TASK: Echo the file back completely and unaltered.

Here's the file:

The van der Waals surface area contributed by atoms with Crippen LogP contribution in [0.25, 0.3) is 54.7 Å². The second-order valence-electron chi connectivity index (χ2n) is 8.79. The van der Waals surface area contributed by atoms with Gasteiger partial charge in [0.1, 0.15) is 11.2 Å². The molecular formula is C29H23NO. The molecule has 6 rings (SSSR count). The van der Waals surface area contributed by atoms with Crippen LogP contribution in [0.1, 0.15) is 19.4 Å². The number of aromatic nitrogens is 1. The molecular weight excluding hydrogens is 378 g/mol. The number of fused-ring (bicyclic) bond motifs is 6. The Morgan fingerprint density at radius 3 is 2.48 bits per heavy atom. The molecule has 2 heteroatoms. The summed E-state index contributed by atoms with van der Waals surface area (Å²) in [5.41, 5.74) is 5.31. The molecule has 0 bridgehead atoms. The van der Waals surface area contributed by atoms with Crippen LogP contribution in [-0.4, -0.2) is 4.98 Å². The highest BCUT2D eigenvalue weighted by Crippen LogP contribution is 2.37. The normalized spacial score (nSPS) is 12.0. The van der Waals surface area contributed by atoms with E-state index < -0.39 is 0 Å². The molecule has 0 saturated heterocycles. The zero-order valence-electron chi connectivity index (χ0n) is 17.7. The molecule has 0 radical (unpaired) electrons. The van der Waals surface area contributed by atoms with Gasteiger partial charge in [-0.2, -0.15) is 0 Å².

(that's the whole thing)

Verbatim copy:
The van der Waals surface area contributed by atoms with Crippen LogP contribution in [0.25, 0.3) is 54.7 Å². The second-order valence-electron chi connectivity index (χ2n) is 8.79. The van der Waals surface area contributed by atoms with Gasteiger partial charge in [0.1, 0.15) is 11.2 Å². The molecular formula is C29H23NO. The molecule has 6 rings (SSSR count). The van der Waals surface area contributed by atoms with Crippen LogP contribution in [0.1, 0.15) is 19.4 Å². The number of aromatic nitrogens is 1. The molecular weight excluding hydrogens is 378 g/mol. The number of fused-ring (bicyclic) bond motifs is 6. The Morgan fingerprint density at radius 3 is 2.48 bits per heavy atom. The molecule has 2 heteroatoms. The summed E-state index contributed by atoms with van der Waals surface area (Å²) in [5.41, 5.74) is 5.31. The molecule has 0 bridgehead atoms. The van der Waals surface area contributed by atoms with Crippen LogP contribution in [-0.4, -0.2) is 4.98 Å². The highest BCUT2D eigenvalue weighted by Crippen LogP contribution is 2.37. The normalized spacial score (nSPS) is 12.0. The van der Waals surface area contributed by atoms with E-state index < -0.39 is 0 Å². The molecule has 0 saturated heterocycles. The zero-order valence-electron chi connectivity index (χ0n) is 17.7. The molecule has 0 radical (unpaired) electrons. The van der Waals surface area contributed by atoms with Gasteiger partial charge in [-0.2, -0.15) is 0 Å².